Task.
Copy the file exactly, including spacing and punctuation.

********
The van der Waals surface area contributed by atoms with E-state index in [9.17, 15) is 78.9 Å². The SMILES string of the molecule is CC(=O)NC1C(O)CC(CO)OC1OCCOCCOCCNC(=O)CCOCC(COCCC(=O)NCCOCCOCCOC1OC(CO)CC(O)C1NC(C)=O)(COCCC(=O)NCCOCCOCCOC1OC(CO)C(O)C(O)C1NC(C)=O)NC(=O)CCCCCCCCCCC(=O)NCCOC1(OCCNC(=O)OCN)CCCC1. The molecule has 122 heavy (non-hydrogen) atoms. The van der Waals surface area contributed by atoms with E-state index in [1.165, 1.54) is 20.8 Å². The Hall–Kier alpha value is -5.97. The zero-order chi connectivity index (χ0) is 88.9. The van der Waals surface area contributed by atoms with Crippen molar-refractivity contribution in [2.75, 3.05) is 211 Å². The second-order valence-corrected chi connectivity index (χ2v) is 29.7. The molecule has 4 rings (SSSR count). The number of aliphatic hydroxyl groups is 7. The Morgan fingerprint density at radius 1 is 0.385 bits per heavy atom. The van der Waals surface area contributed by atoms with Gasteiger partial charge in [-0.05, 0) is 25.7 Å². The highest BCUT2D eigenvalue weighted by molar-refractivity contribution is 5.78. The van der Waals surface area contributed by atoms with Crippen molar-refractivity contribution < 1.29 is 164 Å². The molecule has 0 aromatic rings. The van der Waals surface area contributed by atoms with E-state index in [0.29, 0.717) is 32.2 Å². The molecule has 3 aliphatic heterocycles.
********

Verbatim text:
The van der Waals surface area contributed by atoms with E-state index in [9.17, 15) is 78.9 Å². The SMILES string of the molecule is CC(=O)NC1C(O)CC(CO)OC1OCCOCCOCCNC(=O)CCOCC(COCCC(=O)NCCOCCOCCOC1OC(CO)CC(O)C1NC(C)=O)(COCCC(=O)NCCOCCOCCOC1OC(CO)C(O)C(O)C1NC(C)=O)NC(=O)CCCCCCCCCCC(=O)NCCOC1(OCCNC(=O)OCN)CCCC1. The molecule has 122 heavy (non-hydrogen) atoms. The van der Waals surface area contributed by atoms with E-state index in [1.165, 1.54) is 20.8 Å². The Hall–Kier alpha value is -5.97. The zero-order chi connectivity index (χ0) is 88.9. The van der Waals surface area contributed by atoms with Crippen molar-refractivity contribution in [2.75, 3.05) is 211 Å². The second-order valence-corrected chi connectivity index (χ2v) is 29.7. The molecule has 4 rings (SSSR count). The number of aliphatic hydroxyl groups is 7. The Morgan fingerprint density at radius 1 is 0.385 bits per heavy atom. The van der Waals surface area contributed by atoms with Gasteiger partial charge in [-0.05, 0) is 25.7 Å². The highest BCUT2D eigenvalue weighted by molar-refractivity contribution is 5.78. The van der Waals surface area contributed by atoms with Crippen molar-refractivity contribution < 1.29 is 164 Å². The molecule has 0 aromatic rings. The van der Waals surface area contributed by atoms with E-state index in [0.29, 0.717) is 32.2 Å². The molecule has 3 aliphatic heterocycles.